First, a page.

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Senators: You can't let COVID-19 leave women and people of color behind

The Hill logo The Hill 8/1/2020 Debra L. Ness, Fatima Goss Graves and Rebecca Dixon, opinion contributors
a person in glasses looking at the camera: Senators: You can't let COVID-19 leave women and people of color behind © Getty Images Senators: You can't let COVID-19 leave women and people of color behind

This week, Senate Republicans demonstrated once again that they are not willing to act on behalf of the women in our country whose lives have been upended by the COVID-19 pandemic and who are facing the greatest financial devastation. In the midst of nationwide organizing to ensure people can make it through this crisis, Senate Majority Leader Mitch McConnell's (R-Ky.) COVID-19 recovery package, the HEALS Act, ignores the challenges that working people and those who are unemployed, in particular women and people of color, are facing as they manage the life-altering consequences that this pandemic has brought to their health, jobs, housing, family, education, job opportunities and long-term financial stability.

As workers and advocates have attested, COVID-19 has magnified pervasive structural racial, gender and economic inequities that unduly impact women of color and all women. Women are on the frontlines in this pandemic - they are grocery store clerks, restaurant cashiers, bus drivers, child care providers, cleaning staff, delivering food and nursing home workers. They are also working moms who are struggling to care for their children while working a fulltime job. They are also among the millions who have lost their jobs due to this pandemic.

This spring, the share of women in the workforce dropped below 50 percent for the first time in 40 years. Black women and Latinas are hit hardest by joblessness, with close to 1 in 7 Black women and Latinas - or more - being unemployed. Today, women are more likely to be in frontline positions, representing 64 percent of essential workers, which consequently means greater exposure to COVID-19. This pandemic threatens to turn back the clock on the progress women have made in the workforce over the last few decades.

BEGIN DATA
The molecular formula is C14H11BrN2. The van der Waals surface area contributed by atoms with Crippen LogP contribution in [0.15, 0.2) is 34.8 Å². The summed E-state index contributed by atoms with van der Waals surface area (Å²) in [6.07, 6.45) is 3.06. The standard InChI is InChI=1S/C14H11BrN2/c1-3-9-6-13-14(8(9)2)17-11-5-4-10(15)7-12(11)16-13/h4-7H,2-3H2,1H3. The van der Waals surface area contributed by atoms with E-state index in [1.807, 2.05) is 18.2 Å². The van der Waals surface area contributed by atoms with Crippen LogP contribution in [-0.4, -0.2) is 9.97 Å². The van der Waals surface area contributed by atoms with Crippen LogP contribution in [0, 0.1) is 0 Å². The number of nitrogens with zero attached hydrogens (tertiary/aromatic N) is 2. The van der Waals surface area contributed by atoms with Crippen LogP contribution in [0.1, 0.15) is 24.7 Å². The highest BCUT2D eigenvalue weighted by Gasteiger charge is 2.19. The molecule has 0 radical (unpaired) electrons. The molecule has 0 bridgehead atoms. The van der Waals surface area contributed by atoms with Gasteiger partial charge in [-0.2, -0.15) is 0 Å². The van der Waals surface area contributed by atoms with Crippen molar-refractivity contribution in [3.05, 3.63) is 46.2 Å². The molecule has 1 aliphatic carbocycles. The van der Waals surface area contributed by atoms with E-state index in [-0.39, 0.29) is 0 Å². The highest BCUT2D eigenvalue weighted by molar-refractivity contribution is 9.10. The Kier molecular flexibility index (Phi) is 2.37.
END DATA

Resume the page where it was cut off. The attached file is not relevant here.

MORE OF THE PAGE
While Congress expanded unemployment insurance benefits in the CARES Act earlier this year, beginning this coming week, this critical lifeline that has allowed people to pay their rent and put food on the table will be cut significantly. According to the Congressional Budget Office, 53 percent of workers receiving unemployment benefits and who may see their benefits cut are women and 47 percent are people of color.

People who have lost their jobs due to the pandemic must have the financial support to continue to cover basic needs. Without it workers will be left without any options to support themselves and their families.

At the same time, this pandemic has also been devastating for the women who are still employed. Women are being forced to make the impossible choice between taking time off work when they are sick, or need to care for a family member, and earning a paycheck. A recent poll found that 39 percent of women would put themselves at risk of exposing themselves to COVID-19 instead of missing work and a paycheck. This is deeply concerning for our public health given that the CDC recommends a person stay home and quarantine for 14 days if they contract COVID-19 or comes in contact with a person who has. Yet a recent study found that only 8 percent of frontline grocery and retail workers would have access to two weeks of leave from their employers and even worse.

Now more than ever, policymakers must support women in remaining in or reentering the workforce, as they do the essential work to hold this country up, by funding an effective and thriving child care system. Half of the child care providers in the United States were forced to close their doors in April. Moreover, for those providers that are reopening, the financial hit of reduced capacity and increased safety requirements will threaten their ability to continue to survive and also requires increased tuition, which may put child care out of reach for too many workers.

Earlier this year, the House passed the HEROES Act, which sought to address the challenges women are facing - skyrocketing unemployment, the lack of paid family and medical leave and the child care crisis. Now it's time for the Senate to finally prioritize women and address the pocketbook issues that they care about.

We are staring at the greatest economic crisis of our generation and potentially the greatest depression our country has ever faced, depending on the decisions that the federal government makes in the coming weeks. Instead of returning to the way things were, we must enact equitable policies that would enable all women, our communities and our economy to thrive. We cannot allow the mishandling of the pandemic by the Trump administration to undermine women's role in our workforce and economy. The consequences are too great.

Debra L. Ness is president of the National Partnership for Women & Families. Fatima Goss Graves is the president and CEO of the National Women's Law Center. Rebecca Dixon is the executive director of the National Employment Law Project.


Video: 25 million Americans at risk of losing expiring unemployment benefits (ABC News)

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